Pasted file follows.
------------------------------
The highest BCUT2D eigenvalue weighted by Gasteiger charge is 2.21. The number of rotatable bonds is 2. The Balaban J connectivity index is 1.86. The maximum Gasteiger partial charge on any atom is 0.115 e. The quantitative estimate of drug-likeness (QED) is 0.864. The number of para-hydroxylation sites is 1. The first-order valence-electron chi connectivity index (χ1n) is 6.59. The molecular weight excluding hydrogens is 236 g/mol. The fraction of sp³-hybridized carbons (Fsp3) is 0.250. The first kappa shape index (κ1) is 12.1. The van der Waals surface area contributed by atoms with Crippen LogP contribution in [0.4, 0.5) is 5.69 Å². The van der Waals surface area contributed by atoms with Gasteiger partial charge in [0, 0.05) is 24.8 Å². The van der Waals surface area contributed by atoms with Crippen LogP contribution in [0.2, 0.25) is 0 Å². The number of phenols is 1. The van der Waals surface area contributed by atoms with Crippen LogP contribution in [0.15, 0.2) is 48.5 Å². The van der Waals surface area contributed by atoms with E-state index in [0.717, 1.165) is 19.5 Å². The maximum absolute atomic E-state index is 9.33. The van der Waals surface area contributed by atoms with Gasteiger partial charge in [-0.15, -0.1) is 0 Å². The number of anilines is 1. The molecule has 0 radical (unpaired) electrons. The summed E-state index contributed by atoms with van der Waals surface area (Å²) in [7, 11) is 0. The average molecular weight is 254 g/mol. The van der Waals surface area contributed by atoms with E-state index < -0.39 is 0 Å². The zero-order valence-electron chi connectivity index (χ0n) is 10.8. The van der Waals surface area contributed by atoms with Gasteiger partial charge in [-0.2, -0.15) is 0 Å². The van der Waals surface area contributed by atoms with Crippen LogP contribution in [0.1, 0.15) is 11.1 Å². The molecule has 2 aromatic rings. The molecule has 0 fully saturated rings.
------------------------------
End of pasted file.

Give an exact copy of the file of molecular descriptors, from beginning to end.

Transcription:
The highest BCUT2D eigenvalue weighted by Gasteiger charge is 2.21. The number of rotatable bonds is 2. The Balaban J connectivity index is 1.86. The maximum Gasteiger partial charge on any atom is 0.115 e. The quantitative estimate of drug-likeness (QED) is 0.864. The number of para-hydroxylation sites is 1. The first-order valence-electron chi connectivity index (χ1n) is 6.59. The molecular weight excluding hydrogens is 236 g/mol. The fraction of sp³-hybridized carbons (Fsp3) is 0.250. The first kappa shape index (κ1) is 12.1. The van der Waals surface area contributed by atoms with Crippen LogP contribution in [0.4, 0.5) is 5.69 Å². The van der Waals surface area contributed by atoms with Gasteiger partial charge in [0, 0.05) is 24.8 Å². The van der Waals surface area contributed by atoms with Crippen LogP contribution in [0.2, 0.25) is 0 Å². The number of phenols is 1. The van der Waals surface area contributed by atoms with Crippen LogP contribution in [0.15, 0.2) is 48.5 Å². The van der Waals surface area contributed by atoms with E-state index in [0.717, 1.165) is 19.5 Å². The maximum absolute atomic E-state index is 9.33. The van der Waals surface area contributed by atoms with Gasteiger partial charge in [-0.15, -0.1) is 0 Å². The number of anilines is 1. The molecule has 0 radical (unpaired) electrons. The summed E-state index contributed by atoms with van der Waals surface area (Å²) in [7, 11) is 0. The average molecular weight is 254 g/mol. The van der Waals surface area contributed by atoms with E-state index < -0.39 is 0 Å². The zero-order valence-electron chi connectivity index (χ0n) is 10.8. The van der Waals surface area contributed by atoms with Gasteiger partial charge in [-0.2, -0.15) is 0 Å². The van der Waals surface area contributed by atoms with Crippen LogP contribution in [0.1, 0.15) is 11.1 Å². The molecule has 2 aromatic rings. The molecule has 0 fully saturated rings.